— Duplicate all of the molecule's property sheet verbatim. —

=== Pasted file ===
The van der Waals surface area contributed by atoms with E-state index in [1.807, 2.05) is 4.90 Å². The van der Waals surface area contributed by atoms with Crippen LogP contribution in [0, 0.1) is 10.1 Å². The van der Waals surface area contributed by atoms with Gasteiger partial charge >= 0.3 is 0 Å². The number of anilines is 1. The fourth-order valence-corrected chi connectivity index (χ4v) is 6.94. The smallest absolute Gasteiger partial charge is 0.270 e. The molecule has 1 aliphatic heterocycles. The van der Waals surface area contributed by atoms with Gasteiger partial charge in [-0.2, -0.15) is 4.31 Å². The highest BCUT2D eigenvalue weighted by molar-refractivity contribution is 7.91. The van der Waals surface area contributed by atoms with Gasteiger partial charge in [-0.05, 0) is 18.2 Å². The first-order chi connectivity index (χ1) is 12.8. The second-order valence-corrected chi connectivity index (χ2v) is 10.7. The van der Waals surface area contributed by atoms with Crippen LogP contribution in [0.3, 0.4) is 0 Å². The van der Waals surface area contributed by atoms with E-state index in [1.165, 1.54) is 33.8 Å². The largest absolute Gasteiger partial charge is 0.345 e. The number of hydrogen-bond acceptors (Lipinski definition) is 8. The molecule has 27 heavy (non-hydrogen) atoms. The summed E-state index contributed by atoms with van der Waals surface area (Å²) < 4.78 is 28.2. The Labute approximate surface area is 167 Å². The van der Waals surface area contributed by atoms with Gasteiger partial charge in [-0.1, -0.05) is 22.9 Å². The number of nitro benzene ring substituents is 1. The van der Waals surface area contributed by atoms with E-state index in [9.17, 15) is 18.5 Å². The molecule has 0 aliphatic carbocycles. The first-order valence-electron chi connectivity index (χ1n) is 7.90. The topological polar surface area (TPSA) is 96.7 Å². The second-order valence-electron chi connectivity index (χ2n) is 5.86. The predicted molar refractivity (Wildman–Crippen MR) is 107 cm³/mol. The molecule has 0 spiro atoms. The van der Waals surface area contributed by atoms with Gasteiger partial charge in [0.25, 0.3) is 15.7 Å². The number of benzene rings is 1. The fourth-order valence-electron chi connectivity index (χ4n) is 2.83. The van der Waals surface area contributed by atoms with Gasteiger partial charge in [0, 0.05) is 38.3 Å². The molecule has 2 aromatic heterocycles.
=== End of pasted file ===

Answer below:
The van der Waals surface area contributed by atoms with E-state index in [1.807, 2.05) is 4.90 Å². The van der Waals surface area contributed by atoms with Crippen LogP contribution in [0, 0.1) is 10.1 Å². The van der Waals surface area contributed by atoms with Gasteiger partial charge >= 0.3 is 0 Å². The number of anilines is 1. The fourth-order valence-corrected chi connectivity index (χ4v) is 6.94. The smallest absolute Gasteiger partial charge is 0.270 e. The molecule has 1 aliphatic heterocycles. The van der Waals surface area contributed by atoms with Gasteiger partial charge in [-0.2, -0.15) is 4.31 Å². The highest BCUT2D eigenvalue weighted by molar-refractivity contribution is 7.91. The van der Waals surface area contributed by atoms with Gasteiger partial charge in [-0.05, 0) is 18.2 Å². The first-order chi connectivity index (χ1) is 12.8. The second-order valence-corrected chi connectivity index (χ2v) is 10.7. The van der Waals surface area contributed by atoms with Crippen LogP contribution in [0.3, 0.4) is 0 Å². The van der Waals surface area contributed by atoms with E-state index in [1.165, 1.54) is 33.8 Å². The largest absolute Gasteiger partial charge is 0.345 e. The number of hydrogen-bond acceptors (Lipinski definition) is 8. The molecule has 27 heavy (non-hydrogen) atoms. The summed E-state index contributed by atoms with van der Waals surface area (Å²) < 4.78 is 28.2. The Labute approximate surface area is 167 Å². The van der Waals surface area contributed by atoms with Gasteiger partial charge in [-0.1, -0.05) is 22.9 Å². The number of nitro benzene ring substituents is 1. The van der Waals surface area contributed by atoms with E-state index in [9.17, 15) is 18.5 Å². The molecule has 0 aliphatic carbocycles. The first-order valence-electron chi connectivity index (χ1n) is 7.90. The topological polar surface area (TPSA) is 96.7 Å². The second-order valence-electron chi connectivity index (χ2n) is 5.86. The predicted molar refractivity (Wildman–Crippen MR) is 107 cm³/mol. The molecule has 0 spiro atoms. The van der Waals surface area contributed by atoms with Gasteiger partial charge in [0.25, 0.3) is 15.7 Å². The number of benzene rings is 1. The fourth-order valence-electron chi connectivity index (χ4n) is 2.83. The van der Waals surface area contributed by atoms with Gasteiger partial charge in [0, 0.05) is 38.3 Å². The molecule has 2 aromatic heterocycles.